Demographic experimental biogeography: Using demographic models to make the most of short-term experiments
Most studies of population dynamics use long-term observational data. This is for good reason, because a species’ vital rates are affected by many factors that may vary over time, including climate, competition, and density dependence. However, most ecological field studies are still short term and most only measure individual vital rates as responses to treatments (e.g. growth rates or flowering). This is problematic because different vital rates may in fact respond differently to changing conditions (e.g. a warming experiment). Moreover, when multiple vital rates are measured, they are typically analyzed separately, thereby missing the integrated effects of changing individual vital rates on population dynamics. In this project, I explore how we might use integral projection models (IPMs) to draw stronger inference about treatment effects in experimental field ecology. While it is unreasonable to expect robust predictions of population growth rates with limited data, we may nonetheless be able to use IPMs to make more general inferences from short-term experiments.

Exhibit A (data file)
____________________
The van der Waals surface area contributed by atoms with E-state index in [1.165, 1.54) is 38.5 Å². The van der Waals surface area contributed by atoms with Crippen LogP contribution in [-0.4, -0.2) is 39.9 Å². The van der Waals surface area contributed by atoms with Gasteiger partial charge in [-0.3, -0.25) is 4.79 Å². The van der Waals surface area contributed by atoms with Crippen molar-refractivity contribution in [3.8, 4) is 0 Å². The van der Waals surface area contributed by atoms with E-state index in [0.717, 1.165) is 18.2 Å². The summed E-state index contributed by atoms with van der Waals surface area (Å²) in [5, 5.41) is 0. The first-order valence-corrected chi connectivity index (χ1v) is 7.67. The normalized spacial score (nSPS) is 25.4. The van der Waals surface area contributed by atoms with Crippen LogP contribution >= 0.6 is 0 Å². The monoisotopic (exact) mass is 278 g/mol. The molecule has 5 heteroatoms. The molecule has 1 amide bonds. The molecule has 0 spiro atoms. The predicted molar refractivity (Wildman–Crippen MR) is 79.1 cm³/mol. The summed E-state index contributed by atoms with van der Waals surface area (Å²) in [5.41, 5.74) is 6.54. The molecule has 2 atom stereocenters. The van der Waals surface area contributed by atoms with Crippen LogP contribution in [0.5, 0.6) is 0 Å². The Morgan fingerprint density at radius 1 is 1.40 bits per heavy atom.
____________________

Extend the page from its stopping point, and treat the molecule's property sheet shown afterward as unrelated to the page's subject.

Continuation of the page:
I will discuss results from two field experiments as a backdrop for more general discussion of experimental biogeography. The first is a transplant experiment aimed at understanding the role of competitive interactions in shaping species’ abilities to shift in distribution with changing climate. The second experiment manipulates snow-melt dates to test species’ phenological responses to changing growing season length. In both experiments we use short-term experimental manipulation to induce responses in perennial plants. I show here how integration of demographic responses into IPMs enables conclusions inaccessible without the use of demographic models. I place this approach in the context of how most experimental field ecology is still conducted and analyzed. I argue that will a little bit of foresight, some targeted data collection, and these emerging demographic tools, we can make better use of the many (and laborious) ecological experiments.